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1.2: “During these times there was a pestilence-” History of the Wars

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    55871
  • “During these times there was a pestilence:” History of the Wars

    By Procopius

    Introduction:

    In 542 CE, during the reign of the Eastern Roman Emperor Justinian, plague hit the capital city of Constantinople. This plague was bubonic plague, the same type that would devastate Europe centuries later. This version of plague would last in the capital for four months, but would repeatedly strike the Mediterranean until 750 CE. 5,000 people per day were dying in Constantinople, and millions of people across the Eastern Roman Empire would die from the illness.

    The disease originated in China and made its way west via trade routes. First afflicted Ethiopia, the disease travelled north into Egypt, from which if hopped aboard trade ships and moved both east and west. Trade routes and supply lines to the armies Justinian had sent out to reconquer parts of the former Western Roman Empire provided lanes through which the disease could spread. In the following excerpt, Justinian’s official historian, Procopius, tells us of the plague’s numerous symptoms, the economic impact of the sickness, as well as changes in funeral rites due to the plague.


    XXII

    542 A.D.During these times there was a pestilence, by which the whole human race came near to being annihilated. Now in the case of all other scourges sent from Heaven some explanation of a cause might be given by daring men, such as the many theories propounded by those who are clever in these matters; for they love to conjure up causes which are absolutely incomprehensible to man, and to fabricate outlandish theories of natural philosophy, knowing well that they are saying nothing sound, but considering it sufficient for them, if they completely deceive by their argument some of those whom they meet and persuade them to their view. But for this calamity it is quite impossible either to express in words or to conceive in thought any explanation, except indeed to refer it to God. For it did not come in a part of the world nor upon certain men, nor did it confine itself to any season of the year, so that from such circumstances it might be possible to find subtle explanations of a cause, but it embraced the entire world, and blighted the lives of all men, though differing from one another in the most marked degree, respecting neither sex nor age. For much as men differ with regard to places in which they live, or in the law of their daily life, or in natural bent, or in active pursuits, or in whatever else man differs from man, in the case of this disease alone the difference availed naught. And it attacked some in the summer season, others in the winter, and still others at the other times of the year. Now let each one express his own judgment concerning the matter, both sophist and astrologer, but as for me, I shall proceed to tell where this disease originated and the manner in which it destroyed men.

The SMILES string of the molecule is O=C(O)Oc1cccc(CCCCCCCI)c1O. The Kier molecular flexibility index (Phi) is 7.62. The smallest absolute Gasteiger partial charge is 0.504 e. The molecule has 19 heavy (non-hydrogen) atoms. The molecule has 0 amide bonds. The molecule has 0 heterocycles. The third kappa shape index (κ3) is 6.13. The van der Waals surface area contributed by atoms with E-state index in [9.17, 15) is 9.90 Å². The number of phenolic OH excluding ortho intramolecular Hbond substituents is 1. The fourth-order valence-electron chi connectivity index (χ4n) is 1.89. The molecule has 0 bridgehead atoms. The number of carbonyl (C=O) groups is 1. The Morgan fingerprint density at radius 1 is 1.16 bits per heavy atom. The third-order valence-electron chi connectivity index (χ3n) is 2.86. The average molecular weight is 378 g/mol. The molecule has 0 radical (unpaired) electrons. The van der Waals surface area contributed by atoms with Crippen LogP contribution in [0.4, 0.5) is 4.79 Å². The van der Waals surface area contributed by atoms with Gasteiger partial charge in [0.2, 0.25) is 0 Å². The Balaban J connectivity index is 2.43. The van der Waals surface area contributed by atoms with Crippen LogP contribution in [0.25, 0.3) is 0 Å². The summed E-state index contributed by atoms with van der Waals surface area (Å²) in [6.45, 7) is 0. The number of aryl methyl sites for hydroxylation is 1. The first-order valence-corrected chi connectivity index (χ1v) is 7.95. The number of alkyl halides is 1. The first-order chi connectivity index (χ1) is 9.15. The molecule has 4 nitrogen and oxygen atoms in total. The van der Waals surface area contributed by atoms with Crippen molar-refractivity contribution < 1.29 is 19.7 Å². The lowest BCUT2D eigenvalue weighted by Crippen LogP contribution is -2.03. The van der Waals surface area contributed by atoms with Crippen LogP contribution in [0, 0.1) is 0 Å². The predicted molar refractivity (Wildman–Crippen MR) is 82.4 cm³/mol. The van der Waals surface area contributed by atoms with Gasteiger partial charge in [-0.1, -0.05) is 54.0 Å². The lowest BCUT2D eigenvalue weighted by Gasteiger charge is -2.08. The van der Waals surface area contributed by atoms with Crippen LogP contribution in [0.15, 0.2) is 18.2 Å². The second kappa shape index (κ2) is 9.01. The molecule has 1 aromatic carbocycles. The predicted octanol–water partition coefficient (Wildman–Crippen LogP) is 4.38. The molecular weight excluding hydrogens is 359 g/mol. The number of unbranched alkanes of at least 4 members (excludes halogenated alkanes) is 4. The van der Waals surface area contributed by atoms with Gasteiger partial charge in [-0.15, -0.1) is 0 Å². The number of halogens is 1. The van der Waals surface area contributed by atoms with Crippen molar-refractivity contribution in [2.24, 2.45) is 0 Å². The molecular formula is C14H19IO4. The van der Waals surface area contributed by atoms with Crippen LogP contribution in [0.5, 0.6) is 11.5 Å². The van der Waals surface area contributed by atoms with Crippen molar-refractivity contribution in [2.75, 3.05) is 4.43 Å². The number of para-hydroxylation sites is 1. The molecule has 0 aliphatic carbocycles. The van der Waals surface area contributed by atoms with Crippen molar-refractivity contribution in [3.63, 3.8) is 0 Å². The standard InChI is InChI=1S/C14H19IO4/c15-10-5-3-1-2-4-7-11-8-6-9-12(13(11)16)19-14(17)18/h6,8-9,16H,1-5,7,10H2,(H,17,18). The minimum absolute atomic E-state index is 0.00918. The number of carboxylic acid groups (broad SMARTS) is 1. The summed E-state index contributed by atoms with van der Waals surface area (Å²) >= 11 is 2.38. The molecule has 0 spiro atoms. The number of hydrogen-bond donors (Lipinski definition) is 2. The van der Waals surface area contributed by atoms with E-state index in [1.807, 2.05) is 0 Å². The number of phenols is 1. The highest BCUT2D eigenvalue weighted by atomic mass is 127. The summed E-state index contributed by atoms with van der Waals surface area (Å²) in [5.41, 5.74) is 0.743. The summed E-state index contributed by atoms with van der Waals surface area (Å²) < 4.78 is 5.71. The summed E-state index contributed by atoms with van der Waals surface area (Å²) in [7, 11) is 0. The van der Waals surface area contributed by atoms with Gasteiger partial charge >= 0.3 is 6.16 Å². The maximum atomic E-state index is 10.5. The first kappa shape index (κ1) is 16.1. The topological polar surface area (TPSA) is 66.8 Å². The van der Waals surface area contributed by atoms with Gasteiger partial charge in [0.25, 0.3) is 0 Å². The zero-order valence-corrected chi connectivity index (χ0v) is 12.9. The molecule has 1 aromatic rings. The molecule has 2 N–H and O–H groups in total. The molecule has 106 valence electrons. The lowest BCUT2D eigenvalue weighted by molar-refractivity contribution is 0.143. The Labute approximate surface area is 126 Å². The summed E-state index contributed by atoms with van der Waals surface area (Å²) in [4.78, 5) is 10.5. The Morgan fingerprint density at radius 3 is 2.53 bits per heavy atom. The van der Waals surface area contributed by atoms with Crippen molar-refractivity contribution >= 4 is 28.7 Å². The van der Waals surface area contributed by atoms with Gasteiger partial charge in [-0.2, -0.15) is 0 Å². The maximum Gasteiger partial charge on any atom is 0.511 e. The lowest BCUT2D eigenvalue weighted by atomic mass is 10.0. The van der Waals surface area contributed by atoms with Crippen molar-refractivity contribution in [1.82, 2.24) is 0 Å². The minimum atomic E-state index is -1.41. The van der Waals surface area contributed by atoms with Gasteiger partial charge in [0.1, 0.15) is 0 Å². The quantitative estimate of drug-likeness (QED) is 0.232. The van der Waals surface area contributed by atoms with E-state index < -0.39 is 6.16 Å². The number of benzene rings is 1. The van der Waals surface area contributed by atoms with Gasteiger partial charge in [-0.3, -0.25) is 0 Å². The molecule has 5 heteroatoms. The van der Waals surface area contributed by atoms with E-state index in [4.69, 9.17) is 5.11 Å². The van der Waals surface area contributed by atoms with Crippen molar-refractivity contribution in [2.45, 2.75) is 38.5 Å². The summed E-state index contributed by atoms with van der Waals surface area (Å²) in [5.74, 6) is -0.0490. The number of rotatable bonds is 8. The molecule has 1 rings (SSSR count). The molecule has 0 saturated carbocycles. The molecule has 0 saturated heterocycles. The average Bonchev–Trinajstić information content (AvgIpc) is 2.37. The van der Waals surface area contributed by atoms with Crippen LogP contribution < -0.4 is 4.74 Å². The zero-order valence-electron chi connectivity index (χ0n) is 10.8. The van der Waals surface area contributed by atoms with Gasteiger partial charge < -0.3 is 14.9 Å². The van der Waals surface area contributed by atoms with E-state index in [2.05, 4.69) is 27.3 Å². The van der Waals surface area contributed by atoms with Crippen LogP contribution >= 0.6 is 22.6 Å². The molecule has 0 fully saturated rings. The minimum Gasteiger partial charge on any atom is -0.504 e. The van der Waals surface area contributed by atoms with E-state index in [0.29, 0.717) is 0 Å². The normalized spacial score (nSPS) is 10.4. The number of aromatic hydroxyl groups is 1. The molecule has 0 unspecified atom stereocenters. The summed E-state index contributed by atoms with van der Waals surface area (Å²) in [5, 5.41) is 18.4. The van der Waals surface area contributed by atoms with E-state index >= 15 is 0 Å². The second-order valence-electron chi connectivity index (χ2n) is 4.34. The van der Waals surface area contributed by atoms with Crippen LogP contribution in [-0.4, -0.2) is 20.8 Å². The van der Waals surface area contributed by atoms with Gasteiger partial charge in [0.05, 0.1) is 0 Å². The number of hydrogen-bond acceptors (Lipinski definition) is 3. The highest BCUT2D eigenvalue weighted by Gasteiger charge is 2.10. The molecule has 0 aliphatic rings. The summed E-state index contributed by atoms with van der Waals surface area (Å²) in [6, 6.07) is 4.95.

It started from the Aegyptians who dwell in Pelusium. Then it divided and moved in one direction towards Alexandria and the rest of Aegypt, and in the other direction it came to Palestine on the borders of Aegypt; and from there it spread over the whole world, always moving forward and travelling at times favourable to it. For it seemed to move by fixed arrangement, and to tarry for a specified time in each country, casting its blight slightingly upon none, but spreading in either direction right out to the ends of the world, as if fearing lest some corner of the earth might escape it. For it left neither island nor cave nor mountain ridge which had human inhabitants; and if it had passed by any land, either not affecting the men there or touching them in indifferent fashion, still at a later time it came back; then those who dwelt round about this land, whom formerly it had afflicted most sorely, it did not touch at all, but it did not remove from the place in question until it had given up its just and proper tale of dead, so as to correspond exactly to the number destroyed at the earlier time among those who dwelt round about . And this disease always took its start from the coast, and from there went up to the interior. And in the second year it reached Byzantium in the middle of spring, where it happened that I was staying at that time.